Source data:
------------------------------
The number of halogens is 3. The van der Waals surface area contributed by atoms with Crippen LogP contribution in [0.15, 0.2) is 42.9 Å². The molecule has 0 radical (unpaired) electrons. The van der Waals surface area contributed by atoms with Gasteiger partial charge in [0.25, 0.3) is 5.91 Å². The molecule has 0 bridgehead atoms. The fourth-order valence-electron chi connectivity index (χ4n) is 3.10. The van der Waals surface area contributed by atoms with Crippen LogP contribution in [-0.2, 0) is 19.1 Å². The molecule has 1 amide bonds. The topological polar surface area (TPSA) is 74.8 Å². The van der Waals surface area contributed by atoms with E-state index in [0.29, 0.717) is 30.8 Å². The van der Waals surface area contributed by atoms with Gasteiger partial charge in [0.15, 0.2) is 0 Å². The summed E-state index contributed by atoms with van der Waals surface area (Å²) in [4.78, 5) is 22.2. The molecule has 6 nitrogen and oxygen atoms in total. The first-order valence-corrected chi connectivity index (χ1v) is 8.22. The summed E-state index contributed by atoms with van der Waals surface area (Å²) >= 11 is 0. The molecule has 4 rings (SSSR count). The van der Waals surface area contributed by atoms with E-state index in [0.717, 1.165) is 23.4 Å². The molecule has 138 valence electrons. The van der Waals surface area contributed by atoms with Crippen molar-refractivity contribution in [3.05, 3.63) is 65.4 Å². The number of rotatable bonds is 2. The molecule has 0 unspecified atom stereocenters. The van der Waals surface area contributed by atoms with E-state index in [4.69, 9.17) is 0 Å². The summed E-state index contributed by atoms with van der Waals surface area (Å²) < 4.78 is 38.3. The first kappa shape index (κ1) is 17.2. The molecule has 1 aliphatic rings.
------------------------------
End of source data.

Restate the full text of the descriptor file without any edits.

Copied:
The number of halogens is 3. The van der Waals surface area contributed by atoms with Crippen LogP contribution in [0.15, 0.2) is 42.9 Å². The molecule has 0 radical (unpaired) electrons. The van der Waals surface area contributed by atoms with Gasteiger partial charge in [0.25, 0.3) is 5.91 Å². The molecule has 0 bridgehead atoms. The fourth-order valence-electron chi connectivity index (χ4n) is 3.10. The van der Waals surface area contributed by atoms with Crippen LogP contribution in [-0.2, 0) is 19.1 Å². The molecule has 1 amide bonds. The topological polar surface area (TPSA) is 74.8 Å². The van der Waals surface area contributed by atoms with E-state index in [0.29, 0.717) is 30.8 Å². The van der Waals surface area contributed by atoms with Gasteiger partial charge in [0.15, 0.2) is 0 Å². The summed E-state index contributed by atoms with van der Waals surface area (Å²) in [4.78, 5) is 22.2. The molecule has 6 nitrogen and oxygen atoms in total. The first-order valence-corrected chi connectivity index (χ1v) is 8.22. The summed E-state index contributed by atoms with van der Waals surface area (Å²) >= 11 is 0. The molecule has 4 rings (SSSR count). The van der Waals surface area contributed by atoms with E-state index in [0.717, 1.165) is 23.4 Å². The molecule has 138 valence electrons. The van der Waals surface area contributed by atoms with Crippen molar-refractivity contribution in [3.05, 3.63) is 65.4 Å². The number of rotatable bonds is 2. The molecule has 0 unspecified atom stereocenters. The van der Waals surface area contributed by atoms with E-state index in [4.69, 9.17) is 0 Å². The summed E-state index contributed by atoms with van der Waals surface area (Å²) < 4.78 is 38.3. The first kappa shape index (κ1) is 17.2. The molecule has 1 aliphatic rings.